4th ESC Supports Community Vaccination Centers

Print Friendly, PDF & Email

WALKING IN MEMPHIS: 1st Lt. Maryna Williams deployed to Memphis as the lead for FAST 22, to assist with the community vaccination mission there. She said she has strengthened her skills in organizing, managing and communicating through the experience.

 

 

by 1st Lt. Christina Winters

SAN ANTONIO (July 21, 2021)—In response to the COVID-19 pandemic, the 4th Expeditionary Sustainment Command (ESC) has deployed over 20 teams throughout the nation in support of federal vaccination efforts.

These Forward Assessment Sustainment Teams (FAST) have been responsible for providing multi- component logistical support to military medical service providers assisting at state-run community vaccination centers in more than 20 different states and territories, allowing the providers to focus on their mission.

The effectiveness of the 4th ESC FAST support efforts is largely due to the hard work and dedication of the first-line leaders and Soldiers who have been deployed to vaccination sites since the beginning of the pandemic response.

One such leader, 1st Lt. Earnisa Brent, is the officer in charge of the FAST group in St. Louis, Missouri, known as FAST 7–St. Louis. Teamed with two Soldiers from the 1st Infantry Division Sustainment Brigade at Fort Riley, Brent supported 140 Navy medical service providers at the Dome at America’s Center in St. Louis. FAST 7–St. Louis is a Type 2 vaccination team, which can administer up to 3,000 vaccines a day, according to the Federal Emergency Management Agency.

Among other responsibilities, Brent manages the implementation of government contracts and logistical support for the service members on the ground in St. Louis.  Along with her team, she ensures that the military medical providers have lodging, meals and transportation provided. This contributes to mission success.

UNDER THE ARCH: 1st Lt. Earnisa Brent leads the FAST group in St. Louis, Missouri. “I thought that being a leader would mean making decisions in the heat of the moment, but what I learned is that everything is planned, pre-planned, and then you execute,” she said. (Photos by Maj. William Wratee, 4th ESC)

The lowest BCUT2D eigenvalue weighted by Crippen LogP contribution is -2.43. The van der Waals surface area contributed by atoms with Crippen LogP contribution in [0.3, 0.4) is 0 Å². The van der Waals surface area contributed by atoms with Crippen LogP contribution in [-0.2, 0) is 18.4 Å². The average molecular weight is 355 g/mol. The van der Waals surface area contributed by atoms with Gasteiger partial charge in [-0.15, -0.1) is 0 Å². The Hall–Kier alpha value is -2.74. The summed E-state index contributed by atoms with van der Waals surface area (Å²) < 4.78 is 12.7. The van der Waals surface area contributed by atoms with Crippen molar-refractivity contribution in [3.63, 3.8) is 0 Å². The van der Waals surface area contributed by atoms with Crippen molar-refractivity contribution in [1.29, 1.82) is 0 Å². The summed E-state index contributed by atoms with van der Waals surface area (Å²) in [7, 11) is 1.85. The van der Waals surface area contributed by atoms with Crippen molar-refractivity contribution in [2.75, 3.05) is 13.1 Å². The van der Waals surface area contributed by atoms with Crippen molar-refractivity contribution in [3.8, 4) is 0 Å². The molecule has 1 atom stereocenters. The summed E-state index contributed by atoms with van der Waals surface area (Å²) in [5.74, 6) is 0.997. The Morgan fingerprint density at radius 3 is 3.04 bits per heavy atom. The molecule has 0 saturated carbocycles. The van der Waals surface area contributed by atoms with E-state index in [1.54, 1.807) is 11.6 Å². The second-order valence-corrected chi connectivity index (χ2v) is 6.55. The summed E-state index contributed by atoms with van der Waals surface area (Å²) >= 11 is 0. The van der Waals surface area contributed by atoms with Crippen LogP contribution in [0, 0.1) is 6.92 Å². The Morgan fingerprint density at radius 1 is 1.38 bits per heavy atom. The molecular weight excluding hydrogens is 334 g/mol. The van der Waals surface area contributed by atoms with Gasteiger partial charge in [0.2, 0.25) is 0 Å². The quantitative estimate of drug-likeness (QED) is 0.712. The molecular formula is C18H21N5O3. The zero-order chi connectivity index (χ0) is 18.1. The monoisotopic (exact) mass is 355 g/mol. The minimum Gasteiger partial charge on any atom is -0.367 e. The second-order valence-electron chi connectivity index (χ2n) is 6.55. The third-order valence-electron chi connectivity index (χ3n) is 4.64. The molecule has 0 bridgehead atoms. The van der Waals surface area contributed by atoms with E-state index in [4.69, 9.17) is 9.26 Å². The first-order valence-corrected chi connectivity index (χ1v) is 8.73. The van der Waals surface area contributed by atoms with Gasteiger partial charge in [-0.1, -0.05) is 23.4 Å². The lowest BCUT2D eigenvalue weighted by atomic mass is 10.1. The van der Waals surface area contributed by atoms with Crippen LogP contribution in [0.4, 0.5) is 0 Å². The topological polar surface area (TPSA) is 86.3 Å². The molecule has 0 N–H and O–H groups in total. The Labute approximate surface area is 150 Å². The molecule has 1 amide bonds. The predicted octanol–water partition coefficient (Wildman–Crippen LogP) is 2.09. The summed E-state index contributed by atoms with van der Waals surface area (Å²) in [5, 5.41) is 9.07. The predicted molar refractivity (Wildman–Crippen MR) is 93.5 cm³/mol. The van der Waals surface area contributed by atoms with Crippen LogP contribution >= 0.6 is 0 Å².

Brent said that she volunteered for the mission to get more experience and to do something that was challenging. “When I first got into ROTC, I thought that being a leader would mean making decisions in the heat of the moment, but what I learned is that everything is planned, pre-planned, and then you execute,” Brent said.

Another first-line leader, 1st Lt. Maryna Williams was first deployed to Medford, Oregon, as the officer in charge of FAST 27. She later deployed to Memphis as the lead for FAST 22, to assist with the community vaccination mission there. With the help of Staff Sgt. Corey Jackson and Staff Sgt. Joseph Gomez, Williams supports Marine Corps and Navy personnel assisting at the community vaccination center at the Pipkin Building near Liberty Bowl Memorial Stadium.

Before she volunteered for the COVID-19 federal response mission, Williams was a platoon leader with the 217th Transportation Company in San Antonio. She said she volunteered for the mission because she wanted to build her skills in organizing, managing and communicating. She is confident that she has since acquired those skills and she encourages other junior officers to do the same.

“Before they sent us out, they put us through these courses, but it’s nothing like being on [the] ground,” Williams said. “I’ve worked with the Marines more closely, Sailors, Coast Guard, and the National Guard.”

Brent offered advice for other junior leaders in positions of authority. “Network and soak up as much information as you can,” she said. “Regardless of it not being pertinent to the mission you’re on right now, you can use it somewhere else.”

The 4th ESC is a subordinate command of the 377th Theater Sustainment Command. Headquartered in Belle Chase, Louisiana, the 377th is a multifunctional headquarters that has been the sustainment lead for the DOD COVID response since operations began in March 2020.

   

Read the full article in the Summer 2021 issue of Army AL&T magazine.  
Subscribe to Army AL&T – the premier source of Army acquisition news and information.
For question, concerns, or more information, contact us here.